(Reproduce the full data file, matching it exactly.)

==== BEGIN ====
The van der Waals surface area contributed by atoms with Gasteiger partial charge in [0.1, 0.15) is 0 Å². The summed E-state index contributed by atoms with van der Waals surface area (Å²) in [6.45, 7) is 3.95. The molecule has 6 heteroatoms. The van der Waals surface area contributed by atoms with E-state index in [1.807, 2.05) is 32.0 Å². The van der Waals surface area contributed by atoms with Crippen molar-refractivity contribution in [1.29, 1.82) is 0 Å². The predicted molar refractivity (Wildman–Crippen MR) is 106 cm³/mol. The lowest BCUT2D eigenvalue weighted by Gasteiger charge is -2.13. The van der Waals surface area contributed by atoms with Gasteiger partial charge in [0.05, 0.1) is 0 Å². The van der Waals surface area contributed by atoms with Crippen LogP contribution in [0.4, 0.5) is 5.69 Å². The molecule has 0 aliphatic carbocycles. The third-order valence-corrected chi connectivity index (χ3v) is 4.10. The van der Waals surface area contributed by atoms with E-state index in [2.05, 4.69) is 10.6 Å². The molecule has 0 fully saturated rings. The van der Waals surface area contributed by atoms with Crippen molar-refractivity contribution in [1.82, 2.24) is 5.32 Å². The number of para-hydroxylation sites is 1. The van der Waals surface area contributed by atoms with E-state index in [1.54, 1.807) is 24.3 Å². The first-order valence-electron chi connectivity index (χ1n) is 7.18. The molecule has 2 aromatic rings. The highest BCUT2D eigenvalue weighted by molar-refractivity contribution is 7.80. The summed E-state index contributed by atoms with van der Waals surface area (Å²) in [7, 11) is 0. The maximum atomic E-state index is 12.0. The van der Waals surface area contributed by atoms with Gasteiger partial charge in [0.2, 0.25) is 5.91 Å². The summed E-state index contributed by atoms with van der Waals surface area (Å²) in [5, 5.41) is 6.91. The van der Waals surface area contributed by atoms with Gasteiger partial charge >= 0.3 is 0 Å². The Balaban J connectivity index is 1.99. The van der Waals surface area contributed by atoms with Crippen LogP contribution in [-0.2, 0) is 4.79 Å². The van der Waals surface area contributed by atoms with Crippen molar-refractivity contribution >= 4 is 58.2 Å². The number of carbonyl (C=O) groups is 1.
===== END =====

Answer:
The van der Waals surface area contributed by atoms with Gasteiger partial charge in [0.1, 0.15) is 0 Å². The summed E-state index contributed by atoms with van der Waals surface area (Å²) in [6.45, 7) is 3.95. The molecule has 6 heteroatoms. The van der Waals surface area contributed by atoms with E-state index in [1.807, 2.05) is 32.0 Å². The van der Waals surface area contributed by atoms with Crippen molar-refractivity contribution in [1.29, 1.82) is 0 Å². The predicted molar refractivity (Wildman–Crippen MR) is 106 cm³/mol. The lowest BCUT2D eigenvalue weighted by Gasteiger charge is -2.13. The van der Waals surface area contributed by atoms with Gasteiger partial charge in [0.05, 0.1) is 0 Å². The van der Waals surface area contributed by atoms with Crippen LogP contribution in [0.4, 0.5) is 5.69 Å². The molecule has 0 aliphatic carbocycles. The third-order valence-corrected chi connectivity index (χ3v) is 4.10. The van der Waals surface area contributed by atoms with E-state index in [2.05, 4.69) is 10.6 Å². The molecule has 0 fully saturated rings. The van der Waals surface area contributed by atoms with Crippen molar-refractivity contribution in [1.82, 2.24) is 5.32 Å². The number of para-hydroxylation sites is 1. The van der Waals surface area contributed by atoms with E-state index in [1.54, 1.807) is 24.3 Å². The first-order valence-electron chi connectivity index (χ1n) is 7.18. The molecule has 2 aromatic rings. The highest BCUT2D eigenvalue weighted by molar-refractivity contribution is 7.80. The summed E-state index contributed by atoms with van der Waals surface area (Å²) in [7, 11) is 0. The maximum atomic E-state index is 12.0. The van der Waals surface area contributed by atoms with Gasteiger partial charge in [0.2, 0.25) is 5.91 Å². The summed E-state index contributed by atoms with van der Waals surface area (Å²) in [5, 5.41) is 6.91. The van der Waals surface area contributed by atoms with Gasteiger partial charge >= 0.3 is 0 Å². The Balaban J connectivity index is 1.99. The van der Waals surface area contributed by atoms with Crippen LogP contribution in [-0.2, 0) is 4.79 Å². The van der Waals surface area contributed by atoms with Crippen molar-refractivity contribution >= 4 is 58.2 Å². The number of carbonyl (C=O) groups is 1.